Although she was an attractive woman, Cathy could not deny that she had been a nerd all her life-never had a taste for sports; would much rather have listened to a lecture on Donatello than be caught dead at a football game in college. However, even she had become smitten with Rhode Island ’s favorite son-that dashing, blond-haired, blue-eyed lightning bolt that nobody in the NFL could seem to catch. And more and more last season Cathy found herself doing something she had never dreamed of: sitting in front of a television watching football on a Sunday.
“Yes,” Janet said. “That’s him. Tommy Campbell-the one who disappeared back in January.”
“Why did the FBI want to talk to you?”
“He actually wanted to talk to you, Hildy. Said he needed to talk to an expert on Renaissance art-Italian Renaissance, to be exact.”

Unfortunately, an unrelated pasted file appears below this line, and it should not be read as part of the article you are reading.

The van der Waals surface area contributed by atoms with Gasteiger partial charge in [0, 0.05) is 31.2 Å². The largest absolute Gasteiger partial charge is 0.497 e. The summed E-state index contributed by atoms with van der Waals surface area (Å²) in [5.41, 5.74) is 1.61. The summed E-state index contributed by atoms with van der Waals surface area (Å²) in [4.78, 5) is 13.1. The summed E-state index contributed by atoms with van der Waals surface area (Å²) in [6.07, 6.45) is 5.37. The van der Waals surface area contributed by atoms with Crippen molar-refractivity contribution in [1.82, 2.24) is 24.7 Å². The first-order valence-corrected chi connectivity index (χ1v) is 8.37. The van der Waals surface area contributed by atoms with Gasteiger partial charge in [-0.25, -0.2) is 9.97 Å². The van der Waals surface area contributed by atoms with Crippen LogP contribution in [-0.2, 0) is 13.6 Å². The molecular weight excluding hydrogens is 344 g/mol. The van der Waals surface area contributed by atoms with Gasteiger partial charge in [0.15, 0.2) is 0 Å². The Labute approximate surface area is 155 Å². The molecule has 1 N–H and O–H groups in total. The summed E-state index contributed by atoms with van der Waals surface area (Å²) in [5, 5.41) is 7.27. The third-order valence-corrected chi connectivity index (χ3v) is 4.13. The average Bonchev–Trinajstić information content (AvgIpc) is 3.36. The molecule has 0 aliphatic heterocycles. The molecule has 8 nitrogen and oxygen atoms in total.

“Let me guess. They found him on a beach somewhere with a stolen Botticelli?”
Since Tommy Campbell had vanished without a trace nearly four months earlier, since the Boston Rebels had lost the Super Bowl to the New York Giants in early February, theories about what had happened to the wide receiver were as numerous as the Rebel fans themselves-from his drowning in the waters of Foster Cove to his having been kidnapped by the coach of a rival team to his simply disappearing into anonymity `a la Elvis Presley. Cathy had always suspected the latter, for she saw something of herself in the modest, soft-spoken “Mama’s boy” who the tabloids claimed still visited his parents whenever he got the chance-that desire not for fame and fortune, but just to live his life with those he loved, in obscurity, doing what made him happy.
“The FBI agent wouldn’t say anything more about it,” Janet sighed. “When I told him that it wasn’t my area, that you were our go-to-gal for the Italian thing, he said he knew that. He asked me where he could find you. Said he’d been by your office and your house already but you weren’t home. Then I realized he meant your old house.”
Steve must have spent the night at the slut’s, Cathy thought. Still won’t bang her in our old bed. Fucking actor. Fucking spineless pussy.